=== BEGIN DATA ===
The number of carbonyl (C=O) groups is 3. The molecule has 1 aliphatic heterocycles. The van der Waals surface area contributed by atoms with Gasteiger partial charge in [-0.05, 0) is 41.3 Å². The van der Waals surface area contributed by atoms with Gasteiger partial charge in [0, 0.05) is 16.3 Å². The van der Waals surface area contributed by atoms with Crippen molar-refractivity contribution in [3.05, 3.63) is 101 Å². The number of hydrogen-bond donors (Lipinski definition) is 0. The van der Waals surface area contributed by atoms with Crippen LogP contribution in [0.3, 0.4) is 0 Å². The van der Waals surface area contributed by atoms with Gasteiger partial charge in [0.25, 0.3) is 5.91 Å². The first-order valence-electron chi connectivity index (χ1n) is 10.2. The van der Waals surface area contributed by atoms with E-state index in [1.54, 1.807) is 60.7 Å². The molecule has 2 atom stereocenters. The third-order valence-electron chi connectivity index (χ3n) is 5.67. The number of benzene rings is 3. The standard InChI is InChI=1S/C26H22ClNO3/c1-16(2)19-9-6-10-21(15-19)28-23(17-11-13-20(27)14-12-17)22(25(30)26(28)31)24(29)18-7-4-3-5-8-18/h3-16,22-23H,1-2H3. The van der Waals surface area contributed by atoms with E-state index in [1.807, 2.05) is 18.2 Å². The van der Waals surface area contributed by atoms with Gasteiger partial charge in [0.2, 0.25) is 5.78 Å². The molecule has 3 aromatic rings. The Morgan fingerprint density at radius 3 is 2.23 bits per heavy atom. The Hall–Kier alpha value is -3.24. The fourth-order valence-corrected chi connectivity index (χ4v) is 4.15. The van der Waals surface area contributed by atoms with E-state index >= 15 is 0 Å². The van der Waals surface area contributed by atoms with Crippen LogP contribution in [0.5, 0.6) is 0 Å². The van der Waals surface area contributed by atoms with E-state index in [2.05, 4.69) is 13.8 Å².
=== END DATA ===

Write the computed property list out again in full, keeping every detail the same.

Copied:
The number of carbonyl (C=O) groups is 3. The molecule has 1 aliphatic heterocycles. The van der Waals surface area contributed by atoms with Gasteiger partial charge in [-0.05, 0) is 41.3 Å². The van der Waals surface area contributed by atoms with Gasteiger partial charge in [0, 0.05) is 16.3 Å². The van der Waals surface area contributed by atoms with Crippen molar-refractivity contribution in [3.05, 3.63) is 101 Å². The number of hydrogen-bond donors (Lipinski definition) is 0. The van der Waals surface area contributed by atoms with Crippen LogP contribution in [0.3, 0.4) is 0 Å². The van der Waals surface area contributed by atoms with Gasteiger partial charge in [0.25, 0.3) is 5.91 Å². The first-order valence-electron chi connectivity index (χ1n) is 10.2. The van der Waals surface area contributed by atoms with E-state index in [1.54, 1.807) is 60.7 Å². The molecule has 2 atom stereocenters. The third-order valence-electron chi connectivity index (χ3n) is 5.67. The number of benzene rings is 3. The standard InChI is InChI=1S/C26H22ClNO3/c1-16(2)19-9-6-10-21(15-19)28-23(17-11-13-20(27)14-12-17)22(25(30)26(28)31)24(29)18-7-4-3-5-8-18/h3-16,22-23H,1-2H3. The van der Waals surface area contributed by atoms with E-state index in [1.807, 2.05) is 18.2 Å². The van der Waals surface area contributed by atoms with Gasteiger partial charge in [0.2, 0.25) is 5.78 Å². The molecule has 3 aromatic rings. The Morgan fingerprint density at radius 3 is 2.23 bits per heavy atom. The Hall–Kier alpha value is -3.24. The fourth-order valence-corrected chi connectivity index (χ4v) is 4.15. The van der Waals surface area contributed by atoms with E-state index >= 15 is 0 Å². The van der Waals surface area contributed by atoms with Crippen LogP contribution in [0.5, 0.6) is 0 Å². The van der Waals surface area contributed by atoms with E-state index in [2.05, 4.69) is 13.8 Å².